Are you ready for our last letter of the year? We present you with the letter
R is for the Richmond Theatre Fire
William Dunlap in his A History Of The American Theatre (1832), described the Richmond theatre fire of December 26, 1811:
The house was fuller than on any night of the season. The play was over, and the first act of the pantomime had passed. The second and last had begun. All was yet gayety, all so far had been pleasure, curiosity was yet alive, and further gratification anticipated… when the audience perceived some confusion on the stage, and presently a shower of sparks falling from above… Some one cried out from the stage that there was no danger. Immediately after, Hopkins Robinson ran forward and cried out ‘the house is on fire!’ pointing to the ceiling, where the flames were progressing like wild-fire. In a moment, all was appalling horror and distress.
Noted as the worst American urban disaster at the time, the fire was caused by the hoisting of a lit chandelier over the stage which, in turn, set the scenery ablaze. A full house of an estimated 600 spectators scrambled to escape, but 72 playgoers perished including the Governor of Virginia, George William Smith. The Monumental Church was erected on the site of the fire in 1812 as a memorial to those who died.
Contributed by Margaret Hrabe, Reference Coordinator, who is retiring this month. We will miss her!
R is for Jerome Rothenberg
Jerome Rothenberg began his writing career translating German poets, notably Gunter Grass and Paul Celan. He published his first book of poetry, White Sun Black Sun, under his own imprint, The Hawk’s Well Press, in 1959. The press published a number of works by beat and avant-garde poets, including Diane Wakoski and Robert Kelly. Rothenberg also co-founded two poetry magazines, Poems from the Floating World and Some/thing. A search of our online catalog shows 27 hits for Jerome Rothenberg, 12 for Hawk’s Well Press, four volumes of Poems from the Floating World, and several issues of Some/thing.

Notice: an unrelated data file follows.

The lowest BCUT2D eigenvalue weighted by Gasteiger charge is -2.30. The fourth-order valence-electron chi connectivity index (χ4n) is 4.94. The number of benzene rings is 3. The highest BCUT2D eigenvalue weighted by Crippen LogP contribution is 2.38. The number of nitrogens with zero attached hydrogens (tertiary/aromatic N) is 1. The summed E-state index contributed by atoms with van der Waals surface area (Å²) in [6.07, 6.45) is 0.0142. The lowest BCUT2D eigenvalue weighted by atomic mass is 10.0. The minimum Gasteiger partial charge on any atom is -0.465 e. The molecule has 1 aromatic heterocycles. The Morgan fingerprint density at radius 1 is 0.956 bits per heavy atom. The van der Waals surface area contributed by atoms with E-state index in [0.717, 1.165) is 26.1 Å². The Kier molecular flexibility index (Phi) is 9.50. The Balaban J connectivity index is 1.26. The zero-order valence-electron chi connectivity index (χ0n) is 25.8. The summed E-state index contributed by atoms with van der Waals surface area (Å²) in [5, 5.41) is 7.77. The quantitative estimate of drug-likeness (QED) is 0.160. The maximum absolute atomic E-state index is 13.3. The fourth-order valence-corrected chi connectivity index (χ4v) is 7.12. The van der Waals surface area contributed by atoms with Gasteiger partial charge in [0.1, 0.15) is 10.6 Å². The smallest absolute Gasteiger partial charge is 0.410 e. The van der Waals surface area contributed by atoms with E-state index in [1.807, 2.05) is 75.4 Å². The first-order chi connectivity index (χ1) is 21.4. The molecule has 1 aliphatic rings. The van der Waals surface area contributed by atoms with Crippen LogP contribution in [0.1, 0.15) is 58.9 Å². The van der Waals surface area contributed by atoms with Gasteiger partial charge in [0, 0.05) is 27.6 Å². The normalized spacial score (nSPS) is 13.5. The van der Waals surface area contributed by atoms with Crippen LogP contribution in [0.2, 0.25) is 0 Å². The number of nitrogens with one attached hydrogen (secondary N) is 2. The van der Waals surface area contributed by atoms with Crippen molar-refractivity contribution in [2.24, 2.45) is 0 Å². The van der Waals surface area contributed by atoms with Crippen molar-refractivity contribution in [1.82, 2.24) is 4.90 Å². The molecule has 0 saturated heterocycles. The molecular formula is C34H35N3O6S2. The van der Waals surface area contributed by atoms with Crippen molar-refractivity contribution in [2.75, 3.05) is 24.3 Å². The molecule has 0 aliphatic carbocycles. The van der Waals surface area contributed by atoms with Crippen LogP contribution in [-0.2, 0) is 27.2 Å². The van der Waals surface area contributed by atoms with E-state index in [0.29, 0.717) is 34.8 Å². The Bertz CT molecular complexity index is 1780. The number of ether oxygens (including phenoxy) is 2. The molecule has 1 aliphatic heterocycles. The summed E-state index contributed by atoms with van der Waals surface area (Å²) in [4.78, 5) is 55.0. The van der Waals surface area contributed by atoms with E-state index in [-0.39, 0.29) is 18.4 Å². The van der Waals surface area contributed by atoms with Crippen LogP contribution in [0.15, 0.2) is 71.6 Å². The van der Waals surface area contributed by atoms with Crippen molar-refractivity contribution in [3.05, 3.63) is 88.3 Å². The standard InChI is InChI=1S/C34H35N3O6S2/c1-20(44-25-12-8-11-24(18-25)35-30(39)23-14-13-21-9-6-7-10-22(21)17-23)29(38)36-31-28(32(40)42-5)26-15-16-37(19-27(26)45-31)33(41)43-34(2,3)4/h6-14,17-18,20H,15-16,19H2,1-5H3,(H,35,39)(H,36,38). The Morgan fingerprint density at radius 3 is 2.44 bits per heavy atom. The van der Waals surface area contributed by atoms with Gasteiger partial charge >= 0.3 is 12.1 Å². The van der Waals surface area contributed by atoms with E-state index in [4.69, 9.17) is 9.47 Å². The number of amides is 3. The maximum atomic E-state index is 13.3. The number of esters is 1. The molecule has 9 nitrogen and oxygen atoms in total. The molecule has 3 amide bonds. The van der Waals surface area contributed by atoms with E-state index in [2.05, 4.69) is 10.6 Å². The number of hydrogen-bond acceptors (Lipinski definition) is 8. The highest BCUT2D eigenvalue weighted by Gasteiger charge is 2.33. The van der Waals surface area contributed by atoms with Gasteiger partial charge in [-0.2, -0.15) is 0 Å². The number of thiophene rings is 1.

Contributed by George Riser, Collections and Instruction Assistant
R is for Rubáiyát of Omar Khayyám
One of the most famous translations in the English language is Edward Fitzgerald’s 1859 Rubáiyát of Omar Khayyám, a loose interpretation of the Persian astronomer’s eleventh-century verses. It became wildly popular in the United States in the early part of the twentieth century. Eminently collectible, the Rubáiyát was published in hundreds of editions in the late-nineteenth and twentieth centuries—many lavishly illustrated—and was quoted and paraphrased throughout popular culture. Today, it has lost its broad appeal, but libraries like ours contain marvelous materials that document the history of this publishing phenomenon. Special Collections holds more than 400 Rubáiyát editions, of which the two most important are shown here.
Contributed by Molly Schwartzburg, Curator
R is for Runaway
In the antebellum South advertisements seeking to retrieve fugitive slaves were a common part of life. These advertisements were printed in newspapers and as broadsides that were posted in public locations such as courthouses and post offices. The advertisements provide some of the very few instances of personal descriptions of enslaved individuals. In addition to physical description, the advertisements often include description of clothing, tools, and equipment taken by the fugitive, special skills, and, possible destinations. Virginia was well-positioned geographically for escape attempts and some fugitives were able to reach free states.
Contributed by Edward Gaynor, Head of Description and Specialist for Virginiana and University Archives
R is for Running
Our online catalog findings are few when it comes to running as a hobby or sport, but they include wonderful images of running, such as at U.Va. track meets and a 1915 Sussex County Virginia School Fair with boys in billowing clothes. When performing a keyword search using the word “running,” approximately 2,000 hits appear. The top hit, appropriately, is “Running Shorts,” a newsletter by the local track club.
Contributed by Anne Causey, Public Services Assistant
This concludes “R,” the last alphabetical installation of 2013. See you again in the new year when we continue with the letter “S.”